Reuther, Walter

Also found in: Wikipedia.

Reuther, Walter (Philip)

(1907–70) labor leader; born in Wheeling, W.Va. He worked at a Ford plant (1927–32) and then went to the Soviet Union to work at the Gorki Auto plant (1933–35). On return to the U.S.A. he became one of the founders of the United Auto Workers (UAW) and took an active role in forcing General Motors to recognize the UAW. During World War II he solidified his reputation as a responsible labor leader and was elected UAW vice-president (1942–46) and then president (1946–70). After World War II he became an outspoken opponent of Communists in the Congress of Industrial Organizations (CIO), to which the UAW belonged, and in 1952 he was elected president of the CIO. He worked for the merger with the AFL in 1955, but by 1968 he led the UAW out of the AFL-CIO because of differences with George Meany.
The Cambridge Dictionary of American Biography, by John S. Bowman. Copyright © Cambridge University Press 1995. Reproduced with permission.
The following article is from The Great Soviet Encyclopedia (1979). It might be outdated or ideologically biased.

Reuther, Walter


Born Sept. 1, 1907, in Wheeling, W. Va.; died May 9, 1970, near Pellston, Mich. American trade union leader.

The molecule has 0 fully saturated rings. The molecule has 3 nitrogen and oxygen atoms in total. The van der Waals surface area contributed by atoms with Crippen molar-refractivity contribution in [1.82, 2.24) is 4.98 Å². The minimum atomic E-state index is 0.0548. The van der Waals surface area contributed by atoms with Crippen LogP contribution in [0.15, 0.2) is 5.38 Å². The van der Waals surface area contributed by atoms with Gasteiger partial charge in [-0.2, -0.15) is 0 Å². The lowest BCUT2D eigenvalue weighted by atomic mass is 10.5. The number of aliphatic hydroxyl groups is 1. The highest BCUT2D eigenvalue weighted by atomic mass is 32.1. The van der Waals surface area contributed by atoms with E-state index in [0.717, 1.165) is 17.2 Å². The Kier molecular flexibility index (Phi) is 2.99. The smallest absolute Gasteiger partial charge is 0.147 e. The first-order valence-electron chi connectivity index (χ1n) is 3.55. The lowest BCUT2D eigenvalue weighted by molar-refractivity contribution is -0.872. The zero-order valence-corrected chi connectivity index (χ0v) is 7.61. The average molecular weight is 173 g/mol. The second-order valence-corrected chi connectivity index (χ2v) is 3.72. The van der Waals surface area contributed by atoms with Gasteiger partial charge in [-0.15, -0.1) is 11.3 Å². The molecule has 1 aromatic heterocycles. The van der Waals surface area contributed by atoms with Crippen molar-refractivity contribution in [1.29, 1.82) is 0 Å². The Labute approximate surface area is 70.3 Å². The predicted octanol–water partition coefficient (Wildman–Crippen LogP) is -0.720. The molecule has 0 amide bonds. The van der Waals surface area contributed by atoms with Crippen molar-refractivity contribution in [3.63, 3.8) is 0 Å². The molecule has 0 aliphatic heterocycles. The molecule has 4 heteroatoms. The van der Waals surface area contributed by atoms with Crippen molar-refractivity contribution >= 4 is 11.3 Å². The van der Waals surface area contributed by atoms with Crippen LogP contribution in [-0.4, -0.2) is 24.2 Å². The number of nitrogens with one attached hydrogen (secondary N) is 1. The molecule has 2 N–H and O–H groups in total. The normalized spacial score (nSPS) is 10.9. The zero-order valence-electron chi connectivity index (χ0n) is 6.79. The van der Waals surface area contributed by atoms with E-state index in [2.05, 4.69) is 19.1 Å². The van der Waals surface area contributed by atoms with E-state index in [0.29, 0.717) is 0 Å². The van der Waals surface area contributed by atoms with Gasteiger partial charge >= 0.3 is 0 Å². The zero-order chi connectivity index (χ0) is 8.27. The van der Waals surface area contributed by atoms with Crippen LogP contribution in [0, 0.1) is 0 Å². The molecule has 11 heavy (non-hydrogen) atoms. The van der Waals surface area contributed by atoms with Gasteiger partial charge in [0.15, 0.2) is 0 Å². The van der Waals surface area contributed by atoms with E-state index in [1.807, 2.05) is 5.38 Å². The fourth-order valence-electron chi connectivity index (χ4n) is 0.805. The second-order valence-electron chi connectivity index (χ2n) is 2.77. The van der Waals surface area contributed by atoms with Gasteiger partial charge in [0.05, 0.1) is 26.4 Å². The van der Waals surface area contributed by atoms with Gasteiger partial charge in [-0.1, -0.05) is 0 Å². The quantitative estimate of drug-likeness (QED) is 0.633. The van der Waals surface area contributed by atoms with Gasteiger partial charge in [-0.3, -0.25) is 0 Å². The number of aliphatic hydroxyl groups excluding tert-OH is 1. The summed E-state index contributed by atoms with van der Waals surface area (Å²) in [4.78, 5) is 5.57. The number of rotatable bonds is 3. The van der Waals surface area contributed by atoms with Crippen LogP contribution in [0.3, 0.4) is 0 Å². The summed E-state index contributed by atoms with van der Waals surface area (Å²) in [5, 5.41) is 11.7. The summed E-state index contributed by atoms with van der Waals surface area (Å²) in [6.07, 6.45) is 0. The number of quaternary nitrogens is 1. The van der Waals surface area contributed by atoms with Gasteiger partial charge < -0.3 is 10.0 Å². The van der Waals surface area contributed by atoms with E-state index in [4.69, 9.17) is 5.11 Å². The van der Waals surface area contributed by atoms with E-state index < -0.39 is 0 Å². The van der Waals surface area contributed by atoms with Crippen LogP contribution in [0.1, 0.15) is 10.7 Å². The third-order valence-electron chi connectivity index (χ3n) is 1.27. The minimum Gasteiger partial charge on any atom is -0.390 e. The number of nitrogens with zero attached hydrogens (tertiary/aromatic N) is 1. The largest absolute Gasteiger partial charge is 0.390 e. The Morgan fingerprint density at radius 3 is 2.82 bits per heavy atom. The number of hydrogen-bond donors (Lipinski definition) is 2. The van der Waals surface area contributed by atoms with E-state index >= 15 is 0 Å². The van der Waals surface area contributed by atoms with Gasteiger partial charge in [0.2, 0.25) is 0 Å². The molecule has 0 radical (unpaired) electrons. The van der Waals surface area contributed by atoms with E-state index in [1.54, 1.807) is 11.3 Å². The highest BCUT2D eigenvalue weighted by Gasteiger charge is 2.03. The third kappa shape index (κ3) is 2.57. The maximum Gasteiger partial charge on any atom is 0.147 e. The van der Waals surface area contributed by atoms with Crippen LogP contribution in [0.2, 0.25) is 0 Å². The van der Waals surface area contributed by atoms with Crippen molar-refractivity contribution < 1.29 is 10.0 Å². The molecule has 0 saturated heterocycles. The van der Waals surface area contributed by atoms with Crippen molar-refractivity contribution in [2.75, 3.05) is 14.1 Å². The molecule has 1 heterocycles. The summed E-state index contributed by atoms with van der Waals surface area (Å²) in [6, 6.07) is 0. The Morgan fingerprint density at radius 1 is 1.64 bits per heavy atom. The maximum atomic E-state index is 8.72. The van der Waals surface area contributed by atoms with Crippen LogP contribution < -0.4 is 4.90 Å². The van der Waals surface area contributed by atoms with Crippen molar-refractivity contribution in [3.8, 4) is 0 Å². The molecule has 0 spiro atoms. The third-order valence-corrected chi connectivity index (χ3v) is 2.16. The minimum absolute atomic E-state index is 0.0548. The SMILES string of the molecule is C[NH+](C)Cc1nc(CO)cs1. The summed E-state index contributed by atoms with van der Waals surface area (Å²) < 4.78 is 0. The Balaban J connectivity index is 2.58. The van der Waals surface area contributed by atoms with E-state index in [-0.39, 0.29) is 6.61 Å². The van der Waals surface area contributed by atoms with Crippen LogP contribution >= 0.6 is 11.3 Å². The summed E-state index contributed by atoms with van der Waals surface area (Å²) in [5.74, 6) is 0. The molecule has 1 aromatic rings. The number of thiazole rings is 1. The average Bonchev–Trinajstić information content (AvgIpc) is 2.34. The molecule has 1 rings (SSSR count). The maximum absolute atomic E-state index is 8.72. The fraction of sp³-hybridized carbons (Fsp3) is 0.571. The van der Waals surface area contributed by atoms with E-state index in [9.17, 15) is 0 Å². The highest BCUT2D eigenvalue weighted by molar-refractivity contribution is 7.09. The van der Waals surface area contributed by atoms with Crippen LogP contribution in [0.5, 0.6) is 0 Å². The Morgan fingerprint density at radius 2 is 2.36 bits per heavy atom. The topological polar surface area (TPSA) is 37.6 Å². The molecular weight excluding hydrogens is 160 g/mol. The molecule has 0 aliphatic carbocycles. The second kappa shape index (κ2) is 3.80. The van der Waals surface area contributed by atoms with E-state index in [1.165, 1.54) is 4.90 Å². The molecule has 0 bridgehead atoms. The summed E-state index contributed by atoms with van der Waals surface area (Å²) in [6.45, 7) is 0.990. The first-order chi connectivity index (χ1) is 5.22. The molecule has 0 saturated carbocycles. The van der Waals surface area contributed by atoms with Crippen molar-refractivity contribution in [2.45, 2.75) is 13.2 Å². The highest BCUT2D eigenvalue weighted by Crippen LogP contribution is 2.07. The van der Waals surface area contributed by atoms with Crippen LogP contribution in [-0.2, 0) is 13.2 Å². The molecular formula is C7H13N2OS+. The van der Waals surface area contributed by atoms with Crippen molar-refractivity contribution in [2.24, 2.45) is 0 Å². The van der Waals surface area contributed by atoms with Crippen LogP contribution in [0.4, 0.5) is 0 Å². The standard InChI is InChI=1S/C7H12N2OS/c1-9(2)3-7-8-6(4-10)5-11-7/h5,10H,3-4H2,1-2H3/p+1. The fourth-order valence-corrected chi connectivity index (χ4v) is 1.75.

From 1942 to 1946, Reuther was vice-president of the automobile workers’ union. He became the union’s president in 1946. From 1952 to 1955 he was president of the Congress of Industrial Organizations and headed its right wing. He was a leader of the American Federation of Labor and Congress of Industrial Organizations (AFL-CIO) from 1955 to 1968. An advocate of class cooperation, Reuther repeatedly opposed progressive trade unions and the participation of the Communist Party of the USA in trade union activities. Late in life, he tried to dissociate himself from the overtly reactionary course of the AFL-CIO leadership.

The Great Soviet Encyclopedia, 3rd Edition (1970-1979). © 2010 The Gale Group, Inc. All rights reserved.